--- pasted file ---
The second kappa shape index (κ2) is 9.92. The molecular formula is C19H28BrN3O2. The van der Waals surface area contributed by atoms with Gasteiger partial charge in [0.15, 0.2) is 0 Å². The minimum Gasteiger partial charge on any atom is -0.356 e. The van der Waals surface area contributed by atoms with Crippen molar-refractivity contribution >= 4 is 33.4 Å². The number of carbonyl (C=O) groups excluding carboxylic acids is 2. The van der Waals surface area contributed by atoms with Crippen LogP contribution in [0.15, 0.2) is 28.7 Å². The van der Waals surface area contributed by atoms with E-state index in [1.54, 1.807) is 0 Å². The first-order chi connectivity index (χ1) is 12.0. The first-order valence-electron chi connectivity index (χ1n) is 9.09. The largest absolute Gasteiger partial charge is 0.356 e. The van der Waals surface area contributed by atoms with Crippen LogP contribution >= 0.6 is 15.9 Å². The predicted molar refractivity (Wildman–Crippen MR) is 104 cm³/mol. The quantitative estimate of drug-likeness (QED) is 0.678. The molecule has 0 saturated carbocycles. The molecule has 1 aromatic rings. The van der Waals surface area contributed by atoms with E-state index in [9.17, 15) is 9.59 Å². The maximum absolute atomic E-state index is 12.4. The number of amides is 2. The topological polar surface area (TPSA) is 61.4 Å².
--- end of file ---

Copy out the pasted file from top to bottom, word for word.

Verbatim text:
The second kappa shape index (κ2) is 9.92. The molecular formula is C19H28BrN3O2. The van der Waals surface area contributed by atoms with Gasteiger partial charge in [0.15, 0.2) is 0 Å². The minimum Gasteiger partial charge on any atom is -0.356 e. The van der Waals surface area contributed by atoms with Crippen molar-refractivity contribution >= 4 is 33.4 Å². The number of carbonyl (C=O) groups excluding carboxylic acids is 2. The van der Waals surface area contributed by atoms with Crippen LogP contribution in [0.15, 0.2) is 28.7 Å². The van der Waals surface area contributed by atoms with E-state index in [1.54, 1.807) is 0 Å². The first-order chi connectivity index (χ1) is 12.0. The first-order valence-electron chi connectivity index (χ1n) is 9.09. The largest absolute Gasteiger partial charge is 0.356 e. The van der Waals surface area contributed by atoms with Crippen LogP contribution >= 0.6 is 15.9 Å². The predicted molar refractivity (Wildman–Crippen MR) is 104 cm³/mol. The quantitative estimate of drug-likeness (QED) is 0.678. The molecule has 0 saturated carbocycles. The molecule has 1 aromatic rings. The van der Waals surface area contributed by atoms with E-state index in [9.17, 15) is 9.59 Å². The maximum absolute atomic E-state index is 12.4. The number of amides is 2. The topological polar surface area (TPSA) is 61.4 Å².